|Botanical Name||Narcissus spp|
|Country of Origin||Portugal, Spain, the southern coast of France and the northern coast of Morocco|
|Solubility||Soluble in Alcohol|
|Specific Gravity||0.9350 to 0.9550|
|Optical Rotation||0.37000 - 0.49800|
|Refrective Index||1.6765 to 1.6925|
|Bland With||Bergamot, Clary Sage, Lavender, Geranium, Jasmine, Neroli, Patchouli, Tea Tree, Rose, Lemon and Ylang-ylang.|
|Flash Point||156 °F|
|Extraction Method||Steam Distilled|
Narcissus Attar is recognized with strong and rich scent quite similar to smell of dark green leaves of hyacinth and jasmine. Good fortune and gain are linked to it.
Beautiful though this white daffodil is, there is a certain transcendental, even ghostlike quality about it. The pale white petals surrounding the dark eye at the centre of the star-shaped flower is reminiscent of a disembodied eye. The story of Narcissus is sad indeed: a beautiful youth, much adored by every nymph of the forest, had neither eyes nor ears for any of their heartfelt pleas. He was so vain and self-absorbed that he never even noticed their pain until one day he passed a clear spring and caught a glimpse of a beautiful youth - and hopelessly fell in love with his own image. In the end he could not bear the heartache any longer and died in a tight embrace with the watery reflection of himself. The strange white flower that sprang up where he had died was named after him. The word 'Narcissus' in Greek derives from 'narkeo', meaning 'narcotic'. The unfortunate youth had died of intoxicating self-love that made him blind to all other love and beauty in the world. Narcissus is indeed intoxicating and can powerfully affect the nervous system. The enchanting scent is mostly used in high class perfumery. Extreme care must be taken when working with this oil.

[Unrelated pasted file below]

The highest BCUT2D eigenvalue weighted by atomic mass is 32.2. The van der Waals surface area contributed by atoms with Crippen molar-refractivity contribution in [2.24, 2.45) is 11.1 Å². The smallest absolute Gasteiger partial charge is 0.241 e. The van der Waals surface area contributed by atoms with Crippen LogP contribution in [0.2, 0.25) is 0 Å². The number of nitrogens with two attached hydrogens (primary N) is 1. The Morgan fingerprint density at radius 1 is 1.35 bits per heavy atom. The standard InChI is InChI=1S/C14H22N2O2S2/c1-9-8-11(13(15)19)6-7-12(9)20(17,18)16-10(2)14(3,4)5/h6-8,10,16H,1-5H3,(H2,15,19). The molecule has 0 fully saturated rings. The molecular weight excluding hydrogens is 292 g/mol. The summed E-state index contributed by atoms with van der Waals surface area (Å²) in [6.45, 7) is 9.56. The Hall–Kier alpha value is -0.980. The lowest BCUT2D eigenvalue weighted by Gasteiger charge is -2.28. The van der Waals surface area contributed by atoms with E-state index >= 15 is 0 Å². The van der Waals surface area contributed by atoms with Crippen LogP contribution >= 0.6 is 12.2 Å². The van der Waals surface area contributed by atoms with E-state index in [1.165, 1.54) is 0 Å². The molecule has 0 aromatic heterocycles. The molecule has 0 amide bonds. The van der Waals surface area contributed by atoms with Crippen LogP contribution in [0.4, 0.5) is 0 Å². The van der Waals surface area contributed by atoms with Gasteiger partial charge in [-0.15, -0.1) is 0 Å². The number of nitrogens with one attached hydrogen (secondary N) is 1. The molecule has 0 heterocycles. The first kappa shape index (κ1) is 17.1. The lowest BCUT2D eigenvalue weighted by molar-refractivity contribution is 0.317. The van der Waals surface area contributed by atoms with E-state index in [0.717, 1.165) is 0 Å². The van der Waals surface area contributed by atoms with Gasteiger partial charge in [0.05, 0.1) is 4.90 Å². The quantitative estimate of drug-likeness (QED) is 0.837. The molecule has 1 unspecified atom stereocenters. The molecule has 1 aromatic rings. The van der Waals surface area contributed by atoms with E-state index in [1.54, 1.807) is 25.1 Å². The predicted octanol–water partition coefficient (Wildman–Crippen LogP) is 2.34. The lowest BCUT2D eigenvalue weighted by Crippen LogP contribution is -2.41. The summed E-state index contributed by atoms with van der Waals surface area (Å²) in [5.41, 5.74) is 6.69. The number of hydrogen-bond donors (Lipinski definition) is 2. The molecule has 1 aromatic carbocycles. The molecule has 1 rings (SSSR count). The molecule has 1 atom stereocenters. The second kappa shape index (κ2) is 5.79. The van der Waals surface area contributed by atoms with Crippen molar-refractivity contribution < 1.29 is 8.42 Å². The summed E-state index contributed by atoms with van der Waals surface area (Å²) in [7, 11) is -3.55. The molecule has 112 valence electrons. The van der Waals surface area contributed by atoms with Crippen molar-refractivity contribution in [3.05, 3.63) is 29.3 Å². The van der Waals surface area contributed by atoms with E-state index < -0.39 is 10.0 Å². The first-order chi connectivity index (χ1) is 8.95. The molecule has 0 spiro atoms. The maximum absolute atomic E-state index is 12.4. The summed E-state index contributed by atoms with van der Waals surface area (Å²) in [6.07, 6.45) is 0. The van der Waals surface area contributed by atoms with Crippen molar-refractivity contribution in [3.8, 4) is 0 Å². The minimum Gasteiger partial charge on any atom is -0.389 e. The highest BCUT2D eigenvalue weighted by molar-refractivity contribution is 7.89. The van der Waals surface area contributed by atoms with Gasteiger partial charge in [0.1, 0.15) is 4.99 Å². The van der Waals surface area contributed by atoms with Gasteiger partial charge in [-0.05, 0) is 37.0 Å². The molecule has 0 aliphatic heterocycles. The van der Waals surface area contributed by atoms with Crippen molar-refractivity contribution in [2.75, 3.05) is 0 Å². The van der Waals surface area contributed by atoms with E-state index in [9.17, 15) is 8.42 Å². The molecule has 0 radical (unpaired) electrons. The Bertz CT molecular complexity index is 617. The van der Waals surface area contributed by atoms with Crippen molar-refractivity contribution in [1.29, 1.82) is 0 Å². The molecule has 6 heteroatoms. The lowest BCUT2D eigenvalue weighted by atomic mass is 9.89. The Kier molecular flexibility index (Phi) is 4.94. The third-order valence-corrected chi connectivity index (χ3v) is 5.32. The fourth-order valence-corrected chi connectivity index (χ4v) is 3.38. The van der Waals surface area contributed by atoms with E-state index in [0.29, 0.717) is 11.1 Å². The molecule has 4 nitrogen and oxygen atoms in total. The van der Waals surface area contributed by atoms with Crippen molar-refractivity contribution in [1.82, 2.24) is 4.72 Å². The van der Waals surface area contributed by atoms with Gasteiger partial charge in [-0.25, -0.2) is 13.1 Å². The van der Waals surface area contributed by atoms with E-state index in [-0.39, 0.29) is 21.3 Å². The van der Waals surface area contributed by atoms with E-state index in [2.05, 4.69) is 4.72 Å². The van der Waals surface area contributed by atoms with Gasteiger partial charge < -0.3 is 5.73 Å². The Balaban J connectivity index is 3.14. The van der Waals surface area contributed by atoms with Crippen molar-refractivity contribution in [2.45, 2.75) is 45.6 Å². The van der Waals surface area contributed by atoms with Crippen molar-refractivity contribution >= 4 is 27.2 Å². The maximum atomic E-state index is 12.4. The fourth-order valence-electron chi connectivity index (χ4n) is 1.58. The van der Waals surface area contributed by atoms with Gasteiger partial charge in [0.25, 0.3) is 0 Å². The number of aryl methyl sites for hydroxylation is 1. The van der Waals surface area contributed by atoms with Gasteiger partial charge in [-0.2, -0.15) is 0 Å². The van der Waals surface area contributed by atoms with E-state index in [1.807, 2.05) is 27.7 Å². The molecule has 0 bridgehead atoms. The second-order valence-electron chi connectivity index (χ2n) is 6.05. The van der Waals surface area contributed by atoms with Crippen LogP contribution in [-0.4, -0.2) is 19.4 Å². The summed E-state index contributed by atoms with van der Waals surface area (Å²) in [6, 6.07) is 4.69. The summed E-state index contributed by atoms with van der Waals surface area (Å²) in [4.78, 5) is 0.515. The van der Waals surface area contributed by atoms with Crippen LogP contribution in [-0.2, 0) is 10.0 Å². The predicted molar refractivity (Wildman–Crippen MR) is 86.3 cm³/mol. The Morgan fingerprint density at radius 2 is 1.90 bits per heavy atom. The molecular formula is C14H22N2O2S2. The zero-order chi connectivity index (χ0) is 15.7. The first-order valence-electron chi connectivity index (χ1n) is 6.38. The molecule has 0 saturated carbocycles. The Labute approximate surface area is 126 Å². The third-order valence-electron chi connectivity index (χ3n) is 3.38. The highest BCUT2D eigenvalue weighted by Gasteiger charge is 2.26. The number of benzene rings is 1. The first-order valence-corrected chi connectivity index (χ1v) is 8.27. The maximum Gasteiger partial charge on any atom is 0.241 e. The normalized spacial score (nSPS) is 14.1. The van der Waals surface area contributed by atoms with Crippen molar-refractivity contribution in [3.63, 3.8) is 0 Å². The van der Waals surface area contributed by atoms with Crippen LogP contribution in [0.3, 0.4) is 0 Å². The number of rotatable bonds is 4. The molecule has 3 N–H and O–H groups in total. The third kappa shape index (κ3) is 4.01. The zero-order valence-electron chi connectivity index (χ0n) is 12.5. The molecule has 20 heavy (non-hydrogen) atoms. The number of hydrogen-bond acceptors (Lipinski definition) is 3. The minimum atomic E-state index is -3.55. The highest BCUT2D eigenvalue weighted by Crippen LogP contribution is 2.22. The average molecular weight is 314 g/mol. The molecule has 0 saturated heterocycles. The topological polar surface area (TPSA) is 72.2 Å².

Color : dark amber colored & strong and rich scent,
Aroma : Characteristic odor
It is widely used in perfumeries and cosmetic industry.